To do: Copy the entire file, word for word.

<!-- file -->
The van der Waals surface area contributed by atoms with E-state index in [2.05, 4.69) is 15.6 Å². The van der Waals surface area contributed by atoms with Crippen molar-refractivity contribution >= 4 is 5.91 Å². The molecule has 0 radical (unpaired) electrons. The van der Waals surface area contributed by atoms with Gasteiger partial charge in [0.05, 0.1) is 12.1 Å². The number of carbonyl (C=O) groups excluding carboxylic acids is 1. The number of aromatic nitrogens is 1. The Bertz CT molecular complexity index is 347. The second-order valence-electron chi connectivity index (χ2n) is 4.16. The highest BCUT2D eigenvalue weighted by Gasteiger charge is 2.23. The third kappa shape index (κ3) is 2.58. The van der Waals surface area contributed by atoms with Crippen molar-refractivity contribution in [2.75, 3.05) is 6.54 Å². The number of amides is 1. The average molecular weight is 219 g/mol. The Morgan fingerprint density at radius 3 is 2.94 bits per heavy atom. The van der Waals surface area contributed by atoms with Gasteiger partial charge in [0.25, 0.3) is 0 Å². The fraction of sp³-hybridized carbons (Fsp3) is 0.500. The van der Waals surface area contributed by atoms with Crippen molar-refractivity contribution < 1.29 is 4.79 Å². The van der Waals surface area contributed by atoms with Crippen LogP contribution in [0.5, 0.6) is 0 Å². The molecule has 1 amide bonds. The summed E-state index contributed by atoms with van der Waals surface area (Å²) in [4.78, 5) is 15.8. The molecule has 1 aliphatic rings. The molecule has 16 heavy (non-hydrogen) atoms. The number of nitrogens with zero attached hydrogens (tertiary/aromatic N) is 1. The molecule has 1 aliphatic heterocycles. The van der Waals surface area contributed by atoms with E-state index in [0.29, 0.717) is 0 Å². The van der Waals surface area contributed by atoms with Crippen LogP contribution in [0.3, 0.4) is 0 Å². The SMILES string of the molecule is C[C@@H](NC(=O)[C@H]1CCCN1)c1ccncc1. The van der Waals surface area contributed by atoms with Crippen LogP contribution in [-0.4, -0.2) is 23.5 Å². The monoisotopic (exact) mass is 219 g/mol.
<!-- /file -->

The van der Waals surface area contributed by atoms with E-state index in [2.05, 4.69) is 15.6 Å². The van der Waals surface area contributed by atoms with Crippen molar-refractivity contribution >= 4 is 5.91 Å². The molecule has 0 radical (unpaired) electrons. The van der Waals surface area contributed by atoms with Gasteiger partial charge in [0.05, 0.1) is 12.1 Å². The number of carbonyl (C=O) groups excluding carboxylic acids is 1. The number of aromatic nitrogens is 1. The Bertz CT molecular complexity index is 347. The second-order valence-electron chi connectivity index (χ2n) is 4.16. The highest BCUT2D eigenvalue weighted by Gasteiger charge is 2.23. The third kappa shape index (κ3) is 2.58. The van der Waals surface area contributed by atoms with Crippen molar-refractivity contribution in [2.75, 3.05) is 6.54 Å². The number of amides is 1. The average molecular weight is 219 g/mol. The Morgan fingerprint density at radius 3 is 2.94 bits per heavy atom. The van der Waals surface area contributed by atoms with Gasteiger partial charge in [0.25, 0.3) is 0 Å². The fraction of sp³-hybridized carbons (Fsp3) is 0.500. The van der Waals surface area contributed by atoms with Crippen molar-refractivity contribution < 1.29 is 4.79 Å². The van der Waals surface area contributed by atoms with Crippen LogP contribution in [0.5, 0.6) is 0 Å². The molecule has 1 amide bonds. The summed E-state index contributed by atoms with van der Waals surface area (Å²) in [4.78, 5) is 15.8. The molecule has 1 aliphatic rings. The molecule has 16 heavy (non-hydrogen) atoms. The number of nitrogens with zero attached hydrogens (tertiary/aromatic N) is 1. The molecule has 1 aliphatic heterocycles. The van der Waals surface area contributed by atoms with E-state index in [0.29, 0.717) is 0 Å². The van der Waals surface area contributed by atoms with Crippen LogP contribution in [0.3, 0.4) is 0 Å². The SMILES string of the molecule is C[C@@H](NC(=O)[C@H]1CCCN1)c1ccncc1. The van der Waals surface area contributed by atoms with Crippen LogP contribution in [-0.4, -0.2) is 23.5 Å². The monoisotopic (exact) mass is 219 g/mol.